This blog series features the NEA Foundation Global Learning Fellows, a cohort of educators who participated in a year-long supported learning experience to build global competency skills, culminating in international field study.
By Eileen Sheehy
2014 Global Learning Fellow and educator at Billings West High School in Billings, MT
Photo: Eileen Sheehy (right) with fellow 2014 NEA Foundation Global Learning Fellow, Kathleen Sims, in Beijing, China.
Download Eileen Sheehy’s free global lesson plan designed for grades 9-12, “Chinese Marketplace Trade, Exchange, Values: A Simulation” on BetterLesson.com.
Getting to know a command economy
China may be a communist nation, but reading about command economies will mislead students about the nature of the Chinese marketplace. Of all the things I saw, tasted, smelled and experienced in China, the most interesting were my interactions with the marketplace. I found the Chinese marketplace to be competitive, noisy, aggressive and psychologically intricate. I wanted to recreate the feeling of that vibrant element of Chinese life for my students.
Where prices are mere “suggestions”
Our Chinese guide told us on the first day that laws in China were only “suggestions.” That was doubly true of prices in China. Even at places like the Subway at the base of the Great Wall, you could, and probably should, bargain for a better price than the one shown on the posted menu. Trying to figure out what should be paid for goods and services without the American certainty that the posted price is the fair price, and the price that everyone will pay, opened up game that involved skills students might read about in Faulkner’s Snopes stories, but ones we do not practice regularly in school.
What Chinese capitalism really means
No one is going to understand the Chinese economy, macro or micro, unless they first understand that communism, too, is only a suggestion. The raw forces that drive a bargain are the real meat of the Chinese economy. In my interactions with Chinese merchants, I felt the power of the U.S. economy. At home, I carefully weigh my needs against my dollars when I buy something, and the dollars are usually just numbers on my credit card bill. In China, my transactions were all in cash, and it was evident that the merchants could quickly assess what 100 yuan meant to each American they bargained with. It was also evident that 100 yuan meant something different to the merchants than it meant to me. To really understand economic interconnectedness, it is not enough to know the exchange rate of currencies and the relationship of those exchange rates to the relative strength of different nation’s economies.
Teaching students to experience market forces
Through the unit I created, Chinese Marketplace Trade, Exchange, Values: A Simulation, I want my students to experience market forces. I want them to experience something approximating Chinese capitalism, but I also want to deepen students’ understanding of the abstractions interwoven into markets. A marketplace is concrete. The determination of what items a seller thinks will sell, the desire of the buyer to buy at a given price, the deal struck between buyer and seller – all of these are concrete understandings a student can experience firsthand. In the interconnected world economy, students need to examine how these concrete transactions ground important theoretical aspects of economics.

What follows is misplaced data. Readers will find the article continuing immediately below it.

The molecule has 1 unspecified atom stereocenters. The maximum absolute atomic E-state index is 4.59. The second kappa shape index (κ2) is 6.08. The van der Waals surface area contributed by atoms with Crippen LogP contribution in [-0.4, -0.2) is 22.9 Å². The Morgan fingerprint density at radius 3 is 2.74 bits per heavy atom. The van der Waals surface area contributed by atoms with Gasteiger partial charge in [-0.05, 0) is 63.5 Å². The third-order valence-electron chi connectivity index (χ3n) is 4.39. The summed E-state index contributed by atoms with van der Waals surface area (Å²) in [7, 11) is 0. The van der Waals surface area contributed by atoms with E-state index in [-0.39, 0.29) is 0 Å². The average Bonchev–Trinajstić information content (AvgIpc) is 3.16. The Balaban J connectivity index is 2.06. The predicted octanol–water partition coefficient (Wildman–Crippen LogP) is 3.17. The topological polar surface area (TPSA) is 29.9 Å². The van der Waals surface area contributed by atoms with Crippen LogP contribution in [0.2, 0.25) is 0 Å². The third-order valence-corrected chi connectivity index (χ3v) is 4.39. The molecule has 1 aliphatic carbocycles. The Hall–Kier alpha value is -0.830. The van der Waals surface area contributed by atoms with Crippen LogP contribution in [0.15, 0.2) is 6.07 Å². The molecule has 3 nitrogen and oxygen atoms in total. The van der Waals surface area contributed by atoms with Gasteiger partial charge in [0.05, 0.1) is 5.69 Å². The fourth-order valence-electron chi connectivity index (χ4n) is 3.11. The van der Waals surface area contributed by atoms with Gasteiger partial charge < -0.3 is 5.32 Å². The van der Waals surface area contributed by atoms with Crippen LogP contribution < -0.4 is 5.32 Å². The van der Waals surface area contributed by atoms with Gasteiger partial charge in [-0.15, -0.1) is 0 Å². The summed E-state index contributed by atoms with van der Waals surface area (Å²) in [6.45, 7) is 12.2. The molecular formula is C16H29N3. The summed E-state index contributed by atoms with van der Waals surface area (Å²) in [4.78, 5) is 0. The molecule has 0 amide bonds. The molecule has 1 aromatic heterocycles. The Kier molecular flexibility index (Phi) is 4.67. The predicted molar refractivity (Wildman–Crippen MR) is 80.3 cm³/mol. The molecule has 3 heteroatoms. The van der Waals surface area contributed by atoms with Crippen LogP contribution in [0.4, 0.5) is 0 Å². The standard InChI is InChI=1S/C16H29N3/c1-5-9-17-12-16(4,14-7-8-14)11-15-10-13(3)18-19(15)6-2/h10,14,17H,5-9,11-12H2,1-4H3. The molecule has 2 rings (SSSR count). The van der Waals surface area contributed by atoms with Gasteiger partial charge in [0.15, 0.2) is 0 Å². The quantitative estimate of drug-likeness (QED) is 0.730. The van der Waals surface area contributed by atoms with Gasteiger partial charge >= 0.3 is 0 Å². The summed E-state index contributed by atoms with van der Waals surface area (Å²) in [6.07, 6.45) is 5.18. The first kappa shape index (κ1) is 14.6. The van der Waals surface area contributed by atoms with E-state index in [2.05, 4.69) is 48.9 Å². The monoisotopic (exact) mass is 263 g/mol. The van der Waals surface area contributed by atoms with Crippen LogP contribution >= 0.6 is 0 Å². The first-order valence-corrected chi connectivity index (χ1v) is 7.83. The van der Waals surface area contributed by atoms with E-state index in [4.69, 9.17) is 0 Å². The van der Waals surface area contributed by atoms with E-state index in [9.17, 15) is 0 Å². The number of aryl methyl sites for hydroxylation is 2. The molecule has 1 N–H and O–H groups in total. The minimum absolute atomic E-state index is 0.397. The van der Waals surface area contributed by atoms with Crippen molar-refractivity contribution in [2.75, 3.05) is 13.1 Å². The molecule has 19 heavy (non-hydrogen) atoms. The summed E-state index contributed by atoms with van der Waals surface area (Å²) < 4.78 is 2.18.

A second, and related goal, is to provide an opportunity to experience the value of the U.S. dollar in relation to the yuan. By giving the students dollars, the value of which they have experience with, and forcing them to buy with yuan, students will learn firsthand the art of moving in your head between currencies, and at the same time, between economies. The capitalism I experienced in the Chinese marketplace was fiercely competitive, almost like gambling, especially where the psychology of the sale was concerned. I want my students to evaluate the value of the dollar versus the value of the Chinese yuan in a practical way, but I also want them to delve into the psychology of sales in a dog-eat-dog marketplace. I want students to research items that typically sell in a Chinese market, deepening their cultural connections; to make decisions about what will sell and how to sell it, increasing their understanding of free market capitalism; and I want them to evaluate the experience of selling and buying in this kind of marketplace. Finally, I want them to reflect on their experience, both the emotional experience of deal-making, and the differences and similarities of Chinese and American market ideologies.
I designed Chinese Marketplace for these reasons. But I really hope it will be fun!